Of the Father’s love begotten, ere the worlds began to be,
He is Alpha and Omega, He the source, the ending He,
Of the things that are, that have been,
And that future years shall see, evermore and evermore!
He is found in human fashion, death and sorrow here to know,
That the race of Adam’s children doomed by law to endless woe,
May not henceforth die and perish
In the dreadful gulf below, evermore and evermore!
O that birth forever blessèd, when the virgin, full of grace,
By the Holy Ghost conceiving, bare the Savior of our race;
And the Babe, the world’s Redeemer,
First revealed His sacred face, evermore and evermore!
O ye heights of heaven adore Him; angel hosts, His praises sing;
Powers, dominions, bow before Him, and extol our God and King!
Let no tongue on earth be silent,
Every voice in concert sing, evermore and evermore!
Christ, to Thee with God the Father, and, O Holy Ghost, to Thee,
Hymn and chant with high thanksgiving, and unwearied praises be:
Honor, glory, and dominion,
And eternal victory, evermore and evermore!
Rev. 22:13; Rev. 1:8; Luke 1:35; Matt. 1:18, 21; Psalm 148:1-2
Greg de Blieck, Ellyn Oliver
Aurelius Prudentius,John Neale,Henry Baker,Traditional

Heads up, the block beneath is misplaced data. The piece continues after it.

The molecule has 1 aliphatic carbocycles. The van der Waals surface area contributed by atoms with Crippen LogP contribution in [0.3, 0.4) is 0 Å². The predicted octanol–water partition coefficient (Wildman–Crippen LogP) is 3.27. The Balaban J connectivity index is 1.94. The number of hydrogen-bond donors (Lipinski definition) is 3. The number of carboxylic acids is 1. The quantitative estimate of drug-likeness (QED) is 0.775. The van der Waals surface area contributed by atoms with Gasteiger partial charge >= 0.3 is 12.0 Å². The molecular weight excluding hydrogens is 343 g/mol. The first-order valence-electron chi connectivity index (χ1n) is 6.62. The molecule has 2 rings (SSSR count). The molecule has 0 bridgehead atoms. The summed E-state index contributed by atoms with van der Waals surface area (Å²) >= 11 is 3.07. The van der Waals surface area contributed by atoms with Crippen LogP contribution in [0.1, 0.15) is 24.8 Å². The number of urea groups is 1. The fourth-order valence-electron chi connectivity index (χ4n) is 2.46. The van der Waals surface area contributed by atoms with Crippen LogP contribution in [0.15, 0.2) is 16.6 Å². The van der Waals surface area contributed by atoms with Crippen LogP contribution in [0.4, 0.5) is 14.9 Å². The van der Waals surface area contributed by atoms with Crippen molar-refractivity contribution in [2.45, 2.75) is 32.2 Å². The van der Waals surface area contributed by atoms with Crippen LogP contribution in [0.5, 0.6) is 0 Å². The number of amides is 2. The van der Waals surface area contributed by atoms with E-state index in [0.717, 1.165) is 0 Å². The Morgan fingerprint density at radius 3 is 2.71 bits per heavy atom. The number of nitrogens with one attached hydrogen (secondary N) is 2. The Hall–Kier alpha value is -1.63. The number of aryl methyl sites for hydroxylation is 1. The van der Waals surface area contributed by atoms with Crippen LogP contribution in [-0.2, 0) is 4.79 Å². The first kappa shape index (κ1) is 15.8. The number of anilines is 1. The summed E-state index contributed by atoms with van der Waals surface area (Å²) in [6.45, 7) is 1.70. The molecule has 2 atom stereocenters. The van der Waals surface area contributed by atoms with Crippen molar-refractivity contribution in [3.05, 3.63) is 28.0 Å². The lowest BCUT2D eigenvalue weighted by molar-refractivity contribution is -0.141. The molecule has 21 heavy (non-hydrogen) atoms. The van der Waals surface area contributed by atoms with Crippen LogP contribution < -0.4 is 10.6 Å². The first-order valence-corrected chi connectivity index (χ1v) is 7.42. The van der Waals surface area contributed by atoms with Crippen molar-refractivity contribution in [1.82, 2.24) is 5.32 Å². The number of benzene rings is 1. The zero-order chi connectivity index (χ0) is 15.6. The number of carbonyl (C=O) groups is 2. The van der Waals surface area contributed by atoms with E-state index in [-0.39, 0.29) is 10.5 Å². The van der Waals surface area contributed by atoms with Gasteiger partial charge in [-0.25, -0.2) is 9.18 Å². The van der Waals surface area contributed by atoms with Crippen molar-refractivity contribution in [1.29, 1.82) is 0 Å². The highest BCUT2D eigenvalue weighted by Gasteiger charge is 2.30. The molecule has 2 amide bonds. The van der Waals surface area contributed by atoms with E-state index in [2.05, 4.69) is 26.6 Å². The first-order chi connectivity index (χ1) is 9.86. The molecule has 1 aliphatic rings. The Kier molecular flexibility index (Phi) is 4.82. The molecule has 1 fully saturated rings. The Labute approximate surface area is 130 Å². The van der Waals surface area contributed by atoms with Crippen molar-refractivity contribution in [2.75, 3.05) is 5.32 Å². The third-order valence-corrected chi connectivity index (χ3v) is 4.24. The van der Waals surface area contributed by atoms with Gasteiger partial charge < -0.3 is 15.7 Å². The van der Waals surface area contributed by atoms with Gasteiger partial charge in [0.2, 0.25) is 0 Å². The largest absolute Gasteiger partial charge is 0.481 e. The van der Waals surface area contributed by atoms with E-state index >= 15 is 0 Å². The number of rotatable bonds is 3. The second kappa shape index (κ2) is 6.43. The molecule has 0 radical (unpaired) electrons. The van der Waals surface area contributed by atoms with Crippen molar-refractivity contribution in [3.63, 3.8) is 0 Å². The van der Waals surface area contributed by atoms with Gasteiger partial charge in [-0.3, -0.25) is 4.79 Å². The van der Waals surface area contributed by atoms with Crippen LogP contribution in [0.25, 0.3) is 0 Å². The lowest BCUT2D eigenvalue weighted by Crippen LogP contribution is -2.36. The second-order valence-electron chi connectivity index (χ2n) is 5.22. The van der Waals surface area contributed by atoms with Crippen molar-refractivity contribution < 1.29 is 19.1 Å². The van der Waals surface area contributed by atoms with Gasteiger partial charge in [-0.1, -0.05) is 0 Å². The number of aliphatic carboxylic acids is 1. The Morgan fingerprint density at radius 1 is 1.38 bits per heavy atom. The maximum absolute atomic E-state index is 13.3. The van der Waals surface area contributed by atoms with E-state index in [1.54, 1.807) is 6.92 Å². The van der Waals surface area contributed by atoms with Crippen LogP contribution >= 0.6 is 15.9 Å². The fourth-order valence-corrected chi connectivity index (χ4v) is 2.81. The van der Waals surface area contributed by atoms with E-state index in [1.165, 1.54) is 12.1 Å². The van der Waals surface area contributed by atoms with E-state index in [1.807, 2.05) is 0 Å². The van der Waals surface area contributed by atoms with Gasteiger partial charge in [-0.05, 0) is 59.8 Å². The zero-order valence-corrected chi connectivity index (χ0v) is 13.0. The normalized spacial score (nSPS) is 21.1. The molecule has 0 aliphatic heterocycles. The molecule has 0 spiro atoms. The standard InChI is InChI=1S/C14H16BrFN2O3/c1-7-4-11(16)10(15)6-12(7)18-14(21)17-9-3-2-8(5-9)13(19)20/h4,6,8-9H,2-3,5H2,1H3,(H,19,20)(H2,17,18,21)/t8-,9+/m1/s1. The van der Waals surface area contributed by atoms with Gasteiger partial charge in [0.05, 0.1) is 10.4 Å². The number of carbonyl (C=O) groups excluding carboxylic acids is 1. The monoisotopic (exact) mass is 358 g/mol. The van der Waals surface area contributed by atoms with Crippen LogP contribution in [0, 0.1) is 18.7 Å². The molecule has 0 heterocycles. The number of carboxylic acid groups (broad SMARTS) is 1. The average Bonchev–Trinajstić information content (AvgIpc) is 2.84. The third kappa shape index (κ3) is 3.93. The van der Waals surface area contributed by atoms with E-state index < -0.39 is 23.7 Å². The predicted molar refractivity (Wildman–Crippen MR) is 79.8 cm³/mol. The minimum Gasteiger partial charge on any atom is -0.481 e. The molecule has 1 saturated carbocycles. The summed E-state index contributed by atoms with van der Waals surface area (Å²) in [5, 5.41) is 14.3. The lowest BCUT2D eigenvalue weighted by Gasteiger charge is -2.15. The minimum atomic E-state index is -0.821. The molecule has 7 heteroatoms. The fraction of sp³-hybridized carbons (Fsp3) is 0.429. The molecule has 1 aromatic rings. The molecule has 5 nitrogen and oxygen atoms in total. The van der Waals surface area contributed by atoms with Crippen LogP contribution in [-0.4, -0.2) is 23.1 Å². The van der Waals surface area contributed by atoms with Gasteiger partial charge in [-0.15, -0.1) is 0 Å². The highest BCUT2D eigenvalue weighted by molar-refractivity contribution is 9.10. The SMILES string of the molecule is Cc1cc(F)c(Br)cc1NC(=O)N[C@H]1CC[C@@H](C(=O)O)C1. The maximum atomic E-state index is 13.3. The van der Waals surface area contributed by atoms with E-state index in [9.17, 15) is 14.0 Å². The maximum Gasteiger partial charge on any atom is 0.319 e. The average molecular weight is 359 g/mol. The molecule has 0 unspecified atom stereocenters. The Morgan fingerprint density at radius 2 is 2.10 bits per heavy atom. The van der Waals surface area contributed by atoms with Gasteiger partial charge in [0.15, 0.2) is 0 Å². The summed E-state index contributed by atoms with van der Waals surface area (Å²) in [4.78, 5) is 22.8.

It’s a traditional medieval Latin plainchant, translated to English by John Neale in 1854, and Henry Baker in 1859. …through Christ, all our offerings are made acceptable Its purpose is to show both the historical narrative and context of the Christmas story, and explore the “triune” character of God – God the Father, God the Son, and God the Spirit are all of the same nature, three in one. It’s also helpful as a response to the wonder of the incarnation – although not an obvious Christmas carol choice, it is a proclamation that Christ is more than just a meek little baby, He is fully divine – God in flesh. There are nine verses in the original, but we selected our favourite five for the recording. (As an aside, it’s worth noting that many older hymns were written with a large number of verses in the understanding that congregations would select the ones most fitting for the specific church service – we are not expected to always sing all the verses, and neither are we to always sing the same ones.) We also changed the melody to fit into more of a memorable folk structure, with the last line repeated as a reflective refrain. “He is found in human fashion, Death and sorrow here to know, That the race of Adam’s children Doomed by law to endless woe, May not henceforth die and perish In the dreadful gulf below Evermore and evermore.” How do we engage with such grave subjects in our songs? To sing about the eternal doom of mankind without Christ in a major key, is that fitting? The fact is that our songs can never fully encapsulate the truths we are singing about – they will always fall short. A hymnwriter will write in the conscious hope that a truth can be better felt, better understood, through the use of evocative poetry and music. But we are all emotionally stunted – we never feel as we ought to feel, and our offerings, in and of themselves are embarrassingly insufficient. Thanks be to God for the great mystery – that through Christ, all our offerings are made acceptable, and that His power is made perfect in, not despite of, our weakness.
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